Morning Chronicle - Macron heads to Moscow in bid to ease Ukraine tensions

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Macron heads to Moscow in bid to ease Ukraine tensions
Macron heads to Moscow in bid to ease Ukraine tensions

Macron heads to Moscow in bid to ease Ukraine tensions

French President Emmanuel Macron heads to Moscow on Monday hoping to reach a deal with Vladimir Putin over Ukraine, at the start of a week of intense diplomacy over fears Russia is preparing an invasion of its pro-Western neighbour.

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With tens of thousands of Russian troops camped on the border with Ukraine, Macron will be the first top Western leader to meet with Putin since the crisis kicked off in December.

German Chancellor Olaf Scholz will also meet Monday with US President Joe Biden in Washington, as Western leaders look to maintain a united front in their biggest showdown with Russia since the end of the Cold War.

US officials say Russia has assembled 110,000 troops on the border with Ukraine and is on track to amass a large enough force -- some 150,000 soldiers -- for a full-scale invasion by mid-February.

Russia insists it has no plans to attack and has instead put forward its own demands for security guarantees that it says would ease tensions.

Macron, who will head to Kyiv on Tuesday for talks with Ukrainian President Volodymyr Zelensky, said before leaving Paris that he would be looking to find "historic solutions" with Putin.

"We will discuss the terms of de-escalation," Macron told newspaper Le Journal Du Dimanche, saying Russia's objective was "clearly not Ukraine" but new agreements on security with NATO and the European Union.

"The security and sovereignty of Ukraine or any other European state cannot be compromised, just as it is legitimate for Russia to raise the question of its own security," Macron said.

- 'Very important' talks -

Moscow has accused the West, in particular Washington and NATO, of ignoring what it says are legitimate concerns for its security.

It is demanding a permanent ban on Ukraine, a former Soviet republic, joining the US-led NATO military alliance and that the bloc roll back its military presence in eastern Europe.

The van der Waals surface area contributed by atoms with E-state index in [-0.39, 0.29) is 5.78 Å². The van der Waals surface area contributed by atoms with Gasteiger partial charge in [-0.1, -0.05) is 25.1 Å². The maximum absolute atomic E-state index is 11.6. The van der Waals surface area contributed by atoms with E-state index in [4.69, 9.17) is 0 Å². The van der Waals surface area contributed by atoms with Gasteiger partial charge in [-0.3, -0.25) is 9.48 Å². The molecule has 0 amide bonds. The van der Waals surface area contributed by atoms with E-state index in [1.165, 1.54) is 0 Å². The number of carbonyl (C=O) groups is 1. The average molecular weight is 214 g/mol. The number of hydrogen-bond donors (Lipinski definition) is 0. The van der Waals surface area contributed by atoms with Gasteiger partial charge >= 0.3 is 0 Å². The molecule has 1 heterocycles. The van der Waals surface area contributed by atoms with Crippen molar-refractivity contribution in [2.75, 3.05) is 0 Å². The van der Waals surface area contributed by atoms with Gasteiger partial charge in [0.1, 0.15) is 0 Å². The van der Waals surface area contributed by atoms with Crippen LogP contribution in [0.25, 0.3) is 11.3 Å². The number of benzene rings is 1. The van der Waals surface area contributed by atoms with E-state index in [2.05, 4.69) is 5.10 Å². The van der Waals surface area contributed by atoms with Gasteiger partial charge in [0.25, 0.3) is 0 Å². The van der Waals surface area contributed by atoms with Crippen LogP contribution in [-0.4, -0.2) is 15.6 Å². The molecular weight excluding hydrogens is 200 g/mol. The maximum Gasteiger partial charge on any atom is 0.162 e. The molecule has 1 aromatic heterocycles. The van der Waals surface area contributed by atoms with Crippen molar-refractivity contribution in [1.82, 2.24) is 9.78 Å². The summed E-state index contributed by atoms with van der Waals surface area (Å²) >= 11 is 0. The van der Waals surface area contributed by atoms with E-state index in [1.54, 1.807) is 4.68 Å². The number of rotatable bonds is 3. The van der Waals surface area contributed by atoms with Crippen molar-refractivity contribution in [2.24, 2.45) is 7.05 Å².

Kremlin spokesman Dmitry Peskov said Monday's talks between Macron and Putin were "very important" but suggested no one should expect a major step forward.

"The situation is too complex to expect decisive breakthroughs in one meeting," Peskov told reporters.

Macron, whose country currently heads the European Union and who is facing a re-election challenge in April, has tried to position himself as the key European figure in negotiations with Russia.

He has spoken to Putin by phone several times over the past week and held a 40-minute call with Biden on Sunday.

Macron is expected to push forward a stalled peace plan for the festering conflict with Russia-backed separatists in eastern Ukraine, and could make offers to Russia for consultations on arms control and NATO expansion.

The United States have taken the lead in warnings about an invasion, with officials in Washington citing intelligence assessments this weekend that Russia has stepped up preparations for an invasion.

- 'Apocalyptic predictions' -

Such a force would be capable of taking Kyiv in a matter of 48 hours in an onslaught that would kill up to 50,000 civilians, 25,000 Ukrainian soldiers and 10,000 Russian troops and trigger a refugee flood of up to five million people, mainly into Poland, the officials said.

Kyiv has consistently tried to tone down the warnings, with Foreign Minister Dmytro Kuleba saying on Sunday: "Do not believe the apocalyptic predictions. Different capitals have different scenarios, but Ukraine is ready for any development."

An advisor to Zelensky also said the chance of finding a diplomatic solution was "substantially higher" than that of a war.

Biden has reacted to the Russian troop build-up by offering 3,000 American forces to bolster NATO's eastern flank, with a batch of the troops promised arriving in Poland on Sunday.

Scholz told the Washington Post ahead of his talks with Biden that the West has "worked hard to send a clear message to Russia that it will have a high price if they were to intervene into Ukraine."

Western leaders have repeatedly warned of severe consequences if Russia invades, including wide-ranging economic sanctions.

Scholz himself will be in Moscow and Kyiv next week for talks with Putin and Zelensky.